Thousands march against TPPA

LAURA WALTERS
Last updated 05:00 30/03/2014
Fairfax NZ

Protesters march down Queen Street to voice concerns against TPPA.

Relevant offers

Politics

$38.7b for roads, public transport - Government Brownlee declares war on defence jargon Flag needs to 'scream NZ': John Key Judge orders handover of Nicky Hager raid documents Police ordered to hand over Nicky Hager search documents Forum advises clampdown on alcohol ads and sponsorship Current account deficit balloons to 6-year high Goff let off over revealing report details Novopay cost still 'unacceptably high': Joyce Rizalman report may see disciplinary action

More than 2500 people demonstrated their opposition to the controversial Trans-Pacific Partnership Agreement (TPPA) in nationwide rallies yesterday.

The marches took place in centres across New Zealand in opposition to the free trade agreement proposed between 12 Asian and Pacific countries, including New Zealand and the United States.

Protests took place in Auckland, Wellington, Christchurch, Hokianga, Whangarei, Hamilton, Taranaki, Tauranga, Napier, Whanganui, Palmerston North, Nelson, Geraldine and Invercargill. Politicians, activists, academics, union staff and business people were among the speakers.

Labour leader David Cunliffe spoke at the Auckland rally but would not state his party's final position on the TPPA.

"I'm going to wait until I see the details."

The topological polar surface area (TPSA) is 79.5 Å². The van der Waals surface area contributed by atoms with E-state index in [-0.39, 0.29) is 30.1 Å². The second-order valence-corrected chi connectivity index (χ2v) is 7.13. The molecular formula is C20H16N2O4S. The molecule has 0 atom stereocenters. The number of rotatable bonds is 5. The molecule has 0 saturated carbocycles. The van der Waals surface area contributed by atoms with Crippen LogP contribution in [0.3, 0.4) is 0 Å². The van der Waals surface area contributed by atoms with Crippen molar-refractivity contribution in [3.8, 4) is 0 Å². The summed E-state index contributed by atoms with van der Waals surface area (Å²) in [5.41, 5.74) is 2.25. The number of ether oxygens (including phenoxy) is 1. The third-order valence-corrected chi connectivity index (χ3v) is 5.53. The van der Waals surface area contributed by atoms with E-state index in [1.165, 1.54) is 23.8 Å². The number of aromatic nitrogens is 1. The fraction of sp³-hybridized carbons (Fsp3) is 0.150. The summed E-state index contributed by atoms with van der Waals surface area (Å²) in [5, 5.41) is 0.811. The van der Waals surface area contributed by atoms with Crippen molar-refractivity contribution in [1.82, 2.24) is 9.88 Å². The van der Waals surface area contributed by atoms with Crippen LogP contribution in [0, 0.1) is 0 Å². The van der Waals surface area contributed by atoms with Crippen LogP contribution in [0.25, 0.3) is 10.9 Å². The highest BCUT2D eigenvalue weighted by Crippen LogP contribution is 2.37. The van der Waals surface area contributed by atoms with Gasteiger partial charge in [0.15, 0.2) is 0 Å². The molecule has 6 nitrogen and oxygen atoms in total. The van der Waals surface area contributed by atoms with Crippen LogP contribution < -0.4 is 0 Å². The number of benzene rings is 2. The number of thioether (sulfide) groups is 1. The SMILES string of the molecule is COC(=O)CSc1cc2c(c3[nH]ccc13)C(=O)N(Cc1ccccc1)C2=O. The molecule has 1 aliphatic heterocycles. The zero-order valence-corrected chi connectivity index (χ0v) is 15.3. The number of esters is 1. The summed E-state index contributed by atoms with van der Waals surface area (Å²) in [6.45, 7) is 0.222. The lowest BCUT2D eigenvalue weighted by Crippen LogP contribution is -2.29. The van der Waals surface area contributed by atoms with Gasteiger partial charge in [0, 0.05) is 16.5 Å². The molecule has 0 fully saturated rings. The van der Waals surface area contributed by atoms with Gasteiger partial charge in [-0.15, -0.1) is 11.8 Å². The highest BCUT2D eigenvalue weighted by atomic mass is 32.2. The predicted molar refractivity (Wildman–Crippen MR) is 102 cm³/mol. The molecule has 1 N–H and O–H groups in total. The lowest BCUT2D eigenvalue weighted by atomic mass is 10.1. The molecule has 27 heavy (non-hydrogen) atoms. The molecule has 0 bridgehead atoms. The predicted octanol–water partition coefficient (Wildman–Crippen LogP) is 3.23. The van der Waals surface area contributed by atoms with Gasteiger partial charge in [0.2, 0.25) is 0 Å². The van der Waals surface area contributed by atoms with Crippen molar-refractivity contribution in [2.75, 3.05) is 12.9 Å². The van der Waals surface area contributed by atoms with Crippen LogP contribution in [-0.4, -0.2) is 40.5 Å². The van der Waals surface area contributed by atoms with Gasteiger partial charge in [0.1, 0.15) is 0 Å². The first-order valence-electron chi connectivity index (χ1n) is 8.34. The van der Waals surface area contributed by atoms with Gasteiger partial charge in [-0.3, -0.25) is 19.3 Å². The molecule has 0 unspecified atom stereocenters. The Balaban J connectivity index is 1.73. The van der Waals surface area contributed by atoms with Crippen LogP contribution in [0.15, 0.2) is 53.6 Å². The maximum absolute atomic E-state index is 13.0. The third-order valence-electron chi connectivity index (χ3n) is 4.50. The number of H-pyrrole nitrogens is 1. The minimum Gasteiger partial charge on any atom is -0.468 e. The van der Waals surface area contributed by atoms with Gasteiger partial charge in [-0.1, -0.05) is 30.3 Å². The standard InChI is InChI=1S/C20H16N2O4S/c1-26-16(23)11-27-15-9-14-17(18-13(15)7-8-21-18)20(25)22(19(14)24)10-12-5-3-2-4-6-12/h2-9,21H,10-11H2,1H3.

The TPPA was a "fundamentally important agreement" but the public did not know what was included in the text, he said.

"There's a wide range of opinions, some people are absolutely opposed, some people think it's a great deal and the fact is nobody really knows because there's 300 pages of details in [trade minister] Tim Groser's safe and he's not showing anybody and that's wrong," Cunliffe said.

Mana Party's John Minto said the TPPA would give foreign investors more rights than Kiwis. "The TPPA is a bill of rights for foreign investors to come and plunder New Zealand," he said.

Representatives from the Mana Party, the Maori Party, NZ First, the Green Party and Labour spoke.

Speakers said the TPPA would become an issue ahead of the September 20 general election.

Police were present but the marches were peaceful.

In Wellington, Oxfam senior policy adviser Sarah Meads said the secrecy surrounding TPPA negotiations was "unacceptable". TPPA negotiations were undertaken in secrecy, she said.

In Auckland, First Union general secretary Robert Reid said the TPPA was "globalisation on steroids".

A protest against the TPPA is scheduled to take place in Japan today.

Ad Feedback

- Sunday Star Times

Special offers
Opinion poll

Should the speed limit be raised to 110kmh on some roads?

Yes

No

Vote Result

Related story: 110kmh limit moves closer

Featured Promotions

Sponsored Content